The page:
Yet, up there in the mix, Pfister offers up Hall, a role player in the Iron Man 3 movie, and with a tantalizing flourish, he teases us with the physical presence of Bettany who up to now has served as the voice of Tony Stark’s AI man-servant system Jarvis, but it has been confirmed that Bettany will emerge as the embodiment of the android known as Vision in the upcoming Avengers sequel Age of Ultron. Terribly fitting since, in Transcendence, Bettany’s Max is the conscience of the scientific trio, less burdened by love and loss.



While embracing melding of human drama and action set pieces, I longed for Transcendence to replace Iron Man 3, which is an opinion likely to run counter to the prevailing sentiment amongst Marvel movie enthusiasts. While far from perfect, Transcendence more effectively sets up the framework for nano tech as a more suitable (ready-made) union of man and machine – the next generation of the Super Soldier program that spawned Captain America. In addition, its handling of the real world terrorist element weaves better with the 1970s espionage angle the Russo Brothers fashioned for The Winter Soldier. If you’re looking for seamlessness between the Marvel titles, you could do far worse than Transcendence as Iron Man 3 with its spot-on lead-in to the next Avengers extravaganza.

As hokey and horrid as some of the blathering platitudes spouted in Transcendence can be, you have to admit that it is those very characteristics that propel some of the classic comic book narratives. Too bad, we’re left wondering what might have been, but hopefully the Marvel brain trust is paying attention to Pfister. He could fit right into the stable of talent they’ve assembled.

Stranger things have happened.

‘Le Week-End’ Offers a Different Escape from the Everyday

•April 18, 2014 • Leave a Comment

An idiosyncratic gem from last year’s Toronto International Film Festival gets unearthed this week here in the Nati. From writer Hanif Kureishi & director Roger Michell (the filmmaking duo behind The Mother & Venus) Le Week-End felt like a fully realized backstory for a pair of characters edited out of The Best Exotic Marigold Hotel.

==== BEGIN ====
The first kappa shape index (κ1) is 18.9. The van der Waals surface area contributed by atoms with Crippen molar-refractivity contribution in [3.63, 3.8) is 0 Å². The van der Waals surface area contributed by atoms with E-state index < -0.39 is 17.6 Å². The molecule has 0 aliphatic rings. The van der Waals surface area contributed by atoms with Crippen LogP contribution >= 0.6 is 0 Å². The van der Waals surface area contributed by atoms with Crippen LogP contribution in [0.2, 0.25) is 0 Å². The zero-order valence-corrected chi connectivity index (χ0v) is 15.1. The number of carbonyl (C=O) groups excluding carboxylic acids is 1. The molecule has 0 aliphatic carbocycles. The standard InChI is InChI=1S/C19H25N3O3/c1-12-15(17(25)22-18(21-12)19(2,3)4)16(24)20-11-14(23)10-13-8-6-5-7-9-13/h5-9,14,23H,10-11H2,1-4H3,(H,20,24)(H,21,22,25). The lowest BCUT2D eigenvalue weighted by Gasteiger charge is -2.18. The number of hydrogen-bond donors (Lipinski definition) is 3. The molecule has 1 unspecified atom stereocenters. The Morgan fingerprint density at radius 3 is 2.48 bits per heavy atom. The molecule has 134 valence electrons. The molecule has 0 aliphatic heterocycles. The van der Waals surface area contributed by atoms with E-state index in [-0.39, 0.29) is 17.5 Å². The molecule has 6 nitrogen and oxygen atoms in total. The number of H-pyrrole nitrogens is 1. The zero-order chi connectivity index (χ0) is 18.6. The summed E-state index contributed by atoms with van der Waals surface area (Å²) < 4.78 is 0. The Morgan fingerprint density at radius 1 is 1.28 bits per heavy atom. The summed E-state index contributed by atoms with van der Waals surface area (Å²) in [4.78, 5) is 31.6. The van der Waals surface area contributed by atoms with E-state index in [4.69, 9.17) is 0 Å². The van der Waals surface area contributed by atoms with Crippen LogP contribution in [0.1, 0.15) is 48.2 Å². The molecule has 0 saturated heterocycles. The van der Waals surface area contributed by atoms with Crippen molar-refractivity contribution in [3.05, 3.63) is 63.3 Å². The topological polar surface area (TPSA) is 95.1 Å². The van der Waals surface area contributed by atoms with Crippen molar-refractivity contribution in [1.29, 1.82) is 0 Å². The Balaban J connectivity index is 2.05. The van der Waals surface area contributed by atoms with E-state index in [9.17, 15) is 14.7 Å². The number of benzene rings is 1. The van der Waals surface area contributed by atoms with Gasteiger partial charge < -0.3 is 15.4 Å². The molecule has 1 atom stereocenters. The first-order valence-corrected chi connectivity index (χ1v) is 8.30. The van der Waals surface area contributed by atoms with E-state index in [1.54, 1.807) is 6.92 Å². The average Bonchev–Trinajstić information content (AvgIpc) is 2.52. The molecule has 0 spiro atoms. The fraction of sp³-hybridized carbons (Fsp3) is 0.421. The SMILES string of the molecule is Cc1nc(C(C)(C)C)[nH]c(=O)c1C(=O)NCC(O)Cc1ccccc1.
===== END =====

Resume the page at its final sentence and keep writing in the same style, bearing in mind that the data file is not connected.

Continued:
Nick (Jim Broadbent) and Meg (Lindsay Duncan), a British couple in crisis, jumps at the chance to return to Paris for a second honeymoon in order to save their marriage, but it becomes obvious that several tightly packed strata of complications and hurt form a foundation that a mere weekend’s worth of possible pleasure could never pierce. As a married critic, I often find it unavoidable, this sense of slipping into the situations playing onscreen, replaying the scenes and taking on the baggage of the of those avatars up there. It matter little, so it seems, whether the dramatized conflict recalls a concern in my own relationship. I project myself into that space, and my wife as well (an unwitting participant who rarely joins me for screenings – she has no idea what I subject her to, which, I suppose is a good thing in this case), carrying that burden a ways for the characters.

And so, I appreciate Nick’s predicament. An academic, pushed out of his job, yet keeping the situation and its specifics from his wife. He imagined such a different life for himself. The dream of writing, adoring students, the freedom and respect that comes as a result of a certain adoration; instead he has the mundane grind, the thwarted dreams, the lesser life, which is now on the tail end with uncertainty looming. While Meg has memories of disappointments and choices, roads not taken, and scorn, real scorn squeezing the precious love she once felt for Nick.

Every action and exchange between Nick and Meg bears all of this weight. It is a wonder they can move. And the truth is they can’t, they haven’t been able to advance together for years. So, they retreat, back past the point where things went wrong – it is easier to stumble backward into the yawning abyss, even without trusting that the other will be there to catch them before they strike the bottom – back to the beginning. Listen carefully though and it is plain that their memories of that time aren’t synchronized.